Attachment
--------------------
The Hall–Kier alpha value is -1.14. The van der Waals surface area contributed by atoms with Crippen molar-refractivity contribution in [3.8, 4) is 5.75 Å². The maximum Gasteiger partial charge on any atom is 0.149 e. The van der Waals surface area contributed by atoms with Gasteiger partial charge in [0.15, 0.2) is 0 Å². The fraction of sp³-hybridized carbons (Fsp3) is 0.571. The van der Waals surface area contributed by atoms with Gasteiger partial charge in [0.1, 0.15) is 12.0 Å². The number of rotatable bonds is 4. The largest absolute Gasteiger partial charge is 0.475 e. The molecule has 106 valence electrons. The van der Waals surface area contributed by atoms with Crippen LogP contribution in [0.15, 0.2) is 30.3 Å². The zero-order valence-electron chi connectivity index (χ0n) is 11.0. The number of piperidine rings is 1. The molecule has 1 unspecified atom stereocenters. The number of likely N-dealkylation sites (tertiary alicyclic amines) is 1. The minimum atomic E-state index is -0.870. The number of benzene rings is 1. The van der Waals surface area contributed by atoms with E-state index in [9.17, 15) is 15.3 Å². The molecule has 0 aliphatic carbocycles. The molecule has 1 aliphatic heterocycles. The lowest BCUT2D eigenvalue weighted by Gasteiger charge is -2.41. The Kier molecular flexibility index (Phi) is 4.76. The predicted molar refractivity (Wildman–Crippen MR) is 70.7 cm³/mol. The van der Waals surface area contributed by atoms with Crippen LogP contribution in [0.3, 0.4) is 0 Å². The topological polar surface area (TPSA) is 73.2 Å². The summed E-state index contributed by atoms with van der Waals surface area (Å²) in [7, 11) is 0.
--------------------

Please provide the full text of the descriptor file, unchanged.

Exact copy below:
The Hall–Kier alpha value is -1.14. The van der Waals surface area contributed by atoms with Crippen molar-refractivity contribution in [3.8, 4) is 5.75 Å². The maximum Gasteiger partial charge on any atom is 0.149 e. The van der Waals surface area contributed by atoms with Gasteiger partial charge in [0.15, 0.2) is 0 Å². The fraction of sp³-hybridized carbons (Fsp3) is 0.571. The van der Waals surface area contributed by atoms with Gasteiger partial charge in [0.1, 0.15) is 12.0 Å². The number of rotatable bonds is 4. The largest absolute Gasteiger partial charge is 0.475 e. The molecule has 106 valence electrons. The van der Waals surface area contributed by atoms with Crippen LogP contribution in [0.15, 0.2) is 30.3 Å². The zero-order valence-electron chi connectivity index (χ0n) is 11.0. The number of piperidine rings is 1. The molecule has 1 unspecified atom stereocenters. The number of likely N-dealkylation sites (tertiary alicyclic amines) is 1. The minimum atomic E-state index is -0.870. The number of benzene rings is 1. The van der Waals surface area contributed by atoms with E-state index in [9.17, 15) is 15.3 Å². The molecule has 0 aliphatic carbocycles. The molecule has 1 aliphatic heterocycles. The lowest BCUT2D eigenvalue weighted by Gasteiger charge is -2.41. The Kier molecular flexibility index (Phi) is 4.76. The predicted molar refractivity (Wildman–Crippen MR) is 70.7 cm³/mol. The van der Waals surface area contributed by atoms with Crippen LogP contribution in [0.3, 0.4) is 0 Å². The topological polar surface area (TPSA) is 73.2 Å². The summed E-state index contributed by atoms with van der Waals surface area (Å²) in [7, 11) is 0.